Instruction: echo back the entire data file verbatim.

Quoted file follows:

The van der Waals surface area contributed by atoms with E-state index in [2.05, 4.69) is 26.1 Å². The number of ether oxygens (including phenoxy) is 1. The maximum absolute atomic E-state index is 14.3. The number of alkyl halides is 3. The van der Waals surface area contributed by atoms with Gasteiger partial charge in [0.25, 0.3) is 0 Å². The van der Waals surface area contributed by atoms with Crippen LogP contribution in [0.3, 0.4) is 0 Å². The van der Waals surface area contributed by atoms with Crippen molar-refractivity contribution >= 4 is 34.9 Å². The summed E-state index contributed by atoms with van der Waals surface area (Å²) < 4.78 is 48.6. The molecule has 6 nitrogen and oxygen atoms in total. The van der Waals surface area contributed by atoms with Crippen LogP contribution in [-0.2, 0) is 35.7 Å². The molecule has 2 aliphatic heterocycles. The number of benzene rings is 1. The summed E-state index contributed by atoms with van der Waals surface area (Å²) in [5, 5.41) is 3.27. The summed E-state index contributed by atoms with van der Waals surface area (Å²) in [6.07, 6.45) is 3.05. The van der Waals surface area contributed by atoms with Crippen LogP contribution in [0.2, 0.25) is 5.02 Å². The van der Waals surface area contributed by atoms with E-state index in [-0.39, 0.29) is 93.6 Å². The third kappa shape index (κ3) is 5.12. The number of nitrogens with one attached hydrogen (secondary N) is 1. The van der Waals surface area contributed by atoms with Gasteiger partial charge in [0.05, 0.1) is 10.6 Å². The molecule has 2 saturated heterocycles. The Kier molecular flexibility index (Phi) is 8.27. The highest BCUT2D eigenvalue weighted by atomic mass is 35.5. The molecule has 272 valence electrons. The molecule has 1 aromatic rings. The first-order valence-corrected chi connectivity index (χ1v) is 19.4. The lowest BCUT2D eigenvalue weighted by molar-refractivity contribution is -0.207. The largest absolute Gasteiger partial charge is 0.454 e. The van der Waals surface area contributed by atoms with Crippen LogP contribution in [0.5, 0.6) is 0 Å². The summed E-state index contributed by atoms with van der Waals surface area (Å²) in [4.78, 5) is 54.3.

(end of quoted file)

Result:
The van der Waals surface area contributed by atoms with E-state index in [2.05, 4.69) is 26.1 Å². The number of ether oxygens (including phenoxy) is 1. The maximum absolute atomic E-state index is 14.3. The number of alkyl halides is 3. The van der Waals surface area contributed by atoms with Gasteiger partial charge in [0.25, 0.3) is 0 Å². The van der Waals surface area contributed by atoms with Crippen LogP contribution in [0.3, 0.4) is 0 Å². The van der Waals surface area contributed by atoms with Crippen molar-refractivity contribution >= 4 is 34.9 Å². The summed E-state index contributed by atoms with van der Waals surface area (Å²) < 4.78 is 48.6. The molecule has 6 nitrogen and oxygen atoms in total. The van der Waals surface area contributed by atoms with Crippen LogP contribution in [-0.2, 0) is 35.7 Å². The molecule has 2 aliphatic heterocycles. The number of benzene rings is 1. The summed E-state index contributed by atoms with van der Waals surface area (Å²) in [5, 5.41) is 3.27. The summed E-state index contributed by atoms with van der Waals surface area (Å²) in [6.07, 6.45) is 3.05. The van der Waals surface area contributed by atoms with Crippen LogP contribution in [0.2, 0.25) is 5.02 Å². The van der Waals surface area contributed by atoms with E-state index in [-0.39, 0.29) is 93.6 Å². The third kappa shape index (κ3) is 5.12. The number of nitrogens with one attached hydrogen (secondary N) is 1. The van der Waals surface area contributed by atoms with Gasteiger partial charge in [0.05, 0.1) is 10.6 Å². The molecule has 2 saturated heterocycles. The Kier molecular flexibility index (Phi) is 8.27. The highest BCUT2D eigenvalue weighted by atomic mass is 35.5. The molecule has 272 valence electrons. The molecule has 1 aromatic rings. The first-order valence-corrected chi connectivity index (χ1v) is 19.4. The lowest BCUT2D eigenvalue weighted by molar-refractivity contribution is -0.207. The largest absolute Gasteiger partial charge is 0.454 e. The van der Waals surface area contributed by atoms with Crippen LogP contribution in [0.5, 0.6) is 0 Å². The summed E-state index contributed by atoms with van der Waals surface area (Å²) in [4.78, 5) is 54.3.